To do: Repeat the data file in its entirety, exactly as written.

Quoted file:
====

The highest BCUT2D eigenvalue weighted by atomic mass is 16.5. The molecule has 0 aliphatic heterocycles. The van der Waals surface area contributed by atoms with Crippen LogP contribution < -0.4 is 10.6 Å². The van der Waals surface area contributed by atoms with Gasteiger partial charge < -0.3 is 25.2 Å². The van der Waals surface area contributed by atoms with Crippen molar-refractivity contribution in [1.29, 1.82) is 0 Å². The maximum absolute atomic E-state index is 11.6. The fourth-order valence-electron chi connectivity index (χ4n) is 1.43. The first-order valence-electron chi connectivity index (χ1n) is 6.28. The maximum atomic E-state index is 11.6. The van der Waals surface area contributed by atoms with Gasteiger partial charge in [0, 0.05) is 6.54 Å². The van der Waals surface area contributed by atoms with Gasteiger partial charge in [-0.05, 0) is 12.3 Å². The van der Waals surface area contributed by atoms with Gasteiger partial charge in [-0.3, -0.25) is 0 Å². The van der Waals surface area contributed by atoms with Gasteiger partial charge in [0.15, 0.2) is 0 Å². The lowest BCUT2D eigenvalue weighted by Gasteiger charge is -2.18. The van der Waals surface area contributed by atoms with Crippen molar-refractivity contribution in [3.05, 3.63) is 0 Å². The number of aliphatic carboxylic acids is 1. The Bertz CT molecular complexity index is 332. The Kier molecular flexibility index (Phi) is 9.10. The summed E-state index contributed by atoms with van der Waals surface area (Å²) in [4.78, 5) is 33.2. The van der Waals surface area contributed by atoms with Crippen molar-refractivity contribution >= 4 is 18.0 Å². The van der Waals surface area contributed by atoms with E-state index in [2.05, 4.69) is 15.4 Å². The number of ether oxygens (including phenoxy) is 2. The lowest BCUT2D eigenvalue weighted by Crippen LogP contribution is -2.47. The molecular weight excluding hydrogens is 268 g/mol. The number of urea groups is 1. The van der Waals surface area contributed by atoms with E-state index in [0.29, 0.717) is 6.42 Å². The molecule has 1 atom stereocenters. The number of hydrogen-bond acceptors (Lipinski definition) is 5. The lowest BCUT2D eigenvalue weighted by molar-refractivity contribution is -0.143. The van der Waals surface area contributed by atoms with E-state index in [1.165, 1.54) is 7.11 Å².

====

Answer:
The highest BCUT2D eigenvalue weighted by atomic mass is 16.5. The molecule has 0 aliphatic heterocycles. The van der Waals surface area contributed by atoms with Crippen LogP contribution < -0.4 is 10.6 Å². The van der Waals surface area contributed by atoms with Gasteiger partial charge < -0.3 is 25.2 Å². The van der Waals surface area contributed by atoms with Crippen molar-refractivity contribution in [1.29, 1.82) is 0 Å². The maximum absolute atomic E-state index is 11.6. The fourth-order valence-electron chi connectivity index (χ4n) is 1.43. The first-order valence-electron chi connectivity index (χ1n) is 6.28. The maximum atomic E-state index is 11.6. The van der Waals surface area contributed by atoms with Gasteiger partial charge in [0, 0.05) is 6.54 Å². The van der Waals surface area contributed by atoms with Gasteiger partial charge in [-0.05, 0) is 12.3 Å². The van der Waals surface area contributed by atoms with Gasteiger partial charge in [-0.3, -0.25) is 0 Å². The van der Waals surface area contributed by atoms with Gasteiger partial charge in [0.15, 0.2) is 0 Å². The lowest BCUT2D eigenvalue weighted by Gasteiger charge is -2.18. The van der Waals surface area contributed by atoms with Crippen molar-refractivity contribution in [3.05, 3.63) is 0 Å². The number of aliphatic carboxylic acids is 1. The Bertz CT molecular complexity index is 332. The Kier molecular flexibility index (Phi) is 9.10. The summed E-state index contributed by atoms with van der Waals surface area (Å²) in [4.78, 5) is 33.2. The van der Waals surface area contributed by atoms with Crippen molar-refractivity contribution >= 4 is 18.0 Å². The van der Waals surface area contributed by atoms with E-state index in [2.05, 4.69) is 15.4 Å². The number of ether oxygens (including phenoxy) is 2. The lowest BCUT2D eigenvalue weighted by Crippen LogP contribution is -2.47. The molecular weight excluding hydrogens is 268 g/mol. The number of urea groups is 1. The van der Waals surface area contributed by atoms with E-state index in [0.29, 0.717) is 6.42 Å². The molecule has 1 atom stereocenters. The number of hydrogen-bond acceptors (Lipinski definition) is 5. The lowest BCUT2D eigenvalue weighted by molar-refractivity contribution is -0.143. The van der Waals surface area contributed by atoms with E-state index in [1.165, 1.54) is 7.11 Å².